bret battey • bat hat media


Study Towards as Illustrated Raga Bhairavi

motion-tracking etude


This video is part of an ongoing research thread investigating the idea that new approaches to audiovisual composition can be inspired by the spontaneous gesturing of Indian classical vocalists.

Some Indian vocal performers' hand and arm gestures seem to provide a kind of parallel discourse that reveals alternative dimensions of what is being expressed musically. [See Matthew Rahaim's book Musicking Bodies: Gesture and Voice in Hindustani Music (2012) for an investigation of this challenging topic.]

Can this spontaneous gesturing inform the creation of a satisfying "fluid counterpoint" relationship between complex sound and image gestalts?

My intent was to map motion-tracking data of an Indian classical vocalist to abstract visualisations, with the expectations of achieving an ideal of "fluid counterpoint" between the image and the music. In other words, I was wagering that the spontaneous gesturing of the musician can itself act as a convincing intermediary between the music and visual domains. If so, this could provide clues to the construction of real-time visualisation control systems based on body tracking, allowing coherent multidimensional control of visual systems by a "visualist/interpreter" listening to music, for example.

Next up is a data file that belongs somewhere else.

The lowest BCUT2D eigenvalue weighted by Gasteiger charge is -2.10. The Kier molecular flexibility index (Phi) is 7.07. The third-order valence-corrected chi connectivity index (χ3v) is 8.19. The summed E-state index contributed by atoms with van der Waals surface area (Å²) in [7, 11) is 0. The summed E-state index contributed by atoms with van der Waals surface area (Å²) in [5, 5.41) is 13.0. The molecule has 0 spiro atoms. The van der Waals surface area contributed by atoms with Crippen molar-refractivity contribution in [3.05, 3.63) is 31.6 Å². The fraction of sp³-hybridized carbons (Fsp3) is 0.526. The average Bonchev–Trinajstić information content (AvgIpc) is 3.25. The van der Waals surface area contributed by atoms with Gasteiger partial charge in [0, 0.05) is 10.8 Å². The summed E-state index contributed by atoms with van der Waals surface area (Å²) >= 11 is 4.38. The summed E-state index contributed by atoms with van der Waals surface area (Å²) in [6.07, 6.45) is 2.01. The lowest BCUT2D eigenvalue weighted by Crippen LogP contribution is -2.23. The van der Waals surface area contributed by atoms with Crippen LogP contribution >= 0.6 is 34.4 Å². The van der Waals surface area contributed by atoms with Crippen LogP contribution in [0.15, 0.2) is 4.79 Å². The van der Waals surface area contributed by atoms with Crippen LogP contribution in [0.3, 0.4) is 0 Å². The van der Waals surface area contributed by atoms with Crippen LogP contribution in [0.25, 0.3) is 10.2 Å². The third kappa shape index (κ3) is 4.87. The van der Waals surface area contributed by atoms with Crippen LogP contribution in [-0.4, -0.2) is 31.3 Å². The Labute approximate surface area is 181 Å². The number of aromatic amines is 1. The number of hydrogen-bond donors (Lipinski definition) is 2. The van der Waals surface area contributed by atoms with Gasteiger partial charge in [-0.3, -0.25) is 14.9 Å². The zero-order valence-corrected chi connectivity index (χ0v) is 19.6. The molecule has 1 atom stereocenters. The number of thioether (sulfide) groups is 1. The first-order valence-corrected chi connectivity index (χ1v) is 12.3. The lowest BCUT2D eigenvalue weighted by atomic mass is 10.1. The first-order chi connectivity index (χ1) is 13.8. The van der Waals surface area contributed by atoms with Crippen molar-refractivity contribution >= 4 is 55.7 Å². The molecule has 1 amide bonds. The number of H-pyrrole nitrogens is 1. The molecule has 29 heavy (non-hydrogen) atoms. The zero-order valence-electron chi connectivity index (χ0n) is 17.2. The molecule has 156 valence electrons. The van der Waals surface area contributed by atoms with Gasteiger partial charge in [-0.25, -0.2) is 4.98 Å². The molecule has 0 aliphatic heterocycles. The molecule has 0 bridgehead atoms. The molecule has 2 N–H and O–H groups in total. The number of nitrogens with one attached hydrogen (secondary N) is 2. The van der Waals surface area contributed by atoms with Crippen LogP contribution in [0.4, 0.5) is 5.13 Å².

The first part of the project involved the audio recording and motion tracking of a khyal performer, Tofail Ahmed, as shown in the photo on the right. I then mapped this data to animations, using the Blender 3D animation software and custom scripting. I engaged in a wide range of experimentation abstracting far from the body, but in the end I used a more direct approach in this Study. The motion trail ribbons follow the finger tips, while the panels in the background move based on relationships between the segments of the body.

I ultimately would like to find solutions to abstracting further from the shape of the body, while maintaining the fluid coherence of the relationship between sound and image exhibited by a performer.

[By the way, the Vikon marker dots on Tofail don't actually emit light, despite the appearances in the photo on the left. Those a reflective dots, and a flash was used for the photo…]

I posted some blog entries regarding the project.


mocap sticks and bones